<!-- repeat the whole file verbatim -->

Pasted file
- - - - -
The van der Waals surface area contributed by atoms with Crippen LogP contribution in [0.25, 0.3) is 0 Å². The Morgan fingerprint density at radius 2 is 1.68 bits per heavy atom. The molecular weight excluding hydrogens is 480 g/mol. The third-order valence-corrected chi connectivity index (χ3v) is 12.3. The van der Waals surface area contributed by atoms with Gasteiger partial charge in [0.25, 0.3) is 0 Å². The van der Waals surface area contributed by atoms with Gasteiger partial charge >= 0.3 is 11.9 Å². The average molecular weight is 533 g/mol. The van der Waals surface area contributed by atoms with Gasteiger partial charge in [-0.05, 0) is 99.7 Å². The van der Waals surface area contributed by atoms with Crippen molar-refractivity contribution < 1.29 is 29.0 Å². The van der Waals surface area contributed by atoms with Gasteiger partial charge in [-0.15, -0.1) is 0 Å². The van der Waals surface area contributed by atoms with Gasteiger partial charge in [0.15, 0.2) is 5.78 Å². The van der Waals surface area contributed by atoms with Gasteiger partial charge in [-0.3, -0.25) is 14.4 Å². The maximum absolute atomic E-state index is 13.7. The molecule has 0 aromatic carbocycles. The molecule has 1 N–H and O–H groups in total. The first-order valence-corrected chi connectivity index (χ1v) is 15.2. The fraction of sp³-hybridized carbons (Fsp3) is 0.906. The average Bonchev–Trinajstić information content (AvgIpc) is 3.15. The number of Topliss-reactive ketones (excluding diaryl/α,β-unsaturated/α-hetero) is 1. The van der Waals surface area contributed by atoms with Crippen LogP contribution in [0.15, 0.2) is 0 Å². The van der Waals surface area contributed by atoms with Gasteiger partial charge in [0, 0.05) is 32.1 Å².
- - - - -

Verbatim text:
The van der Waals surface area contributed by atoms with Crippen LogP contribution in [0.25, 0.3) is 0 Å². The Morgan fingerprint density at radius 2 is 1.68 bits per heavy atom. The molecular weight excluding hydrogens is 480 g/mol. The third-order valence-corrected chi connectivity index (χ3v) is 12.3. The van der Waals surface area contributed by atoms with Gasteiger partial charge in [0.25, 0.3) is 0 Å². The van der Waals surface area contributed by atoms with Gasteiger partial charge >= 0.3 is 11.9 Å². The average molecular weight is 533 g/mol. The van der Waals surface area contributed by atoms with Gasteiger partial charge in [-0.05, 0) is 99.7 Å². The van der Waals surface area contributed by atoms with Crippen molar-refractivity contribution < 1.29 is 29.0 Å². The van der Waals surface area contributed by atoms with Gasteiger partial charge in [-0.15, -0.1) is 0 Å². The van der Waals surface area contributed by atoms with Gasteiger partial charge in [0.15, 0.2) is 5.78 Å². The van der Waals surface area contributed by atoms with Gasteiger partial charge in [-0.3, -0.25) is 14.4 Å². The maximum absolute atomic E-state index is 13.7. The molecule has 0 aromatic carbocycles. The molecule has 1 N–H and O–H groups in total. The first-order valence-corrected chi connectivity index (χ1v) is 15.2. The fraction of sp³-hybridized carbons (Fsp3) is 0.906. The average Bonchev–Trinajstić information content (AvgIpc) is 3.15. The number of Topliss-reactive ketones (excluding diaryl/α,β-unsaturated/α-hetero) is 1. The van der Waals surface area contributed by atoms with Crippen LogP contribution in [0.15, 0.2) is 0 Å². The van der Waals surface area contributed by atoms with Gasteiger partial charge in [0, 0.05) is 32.1 Å².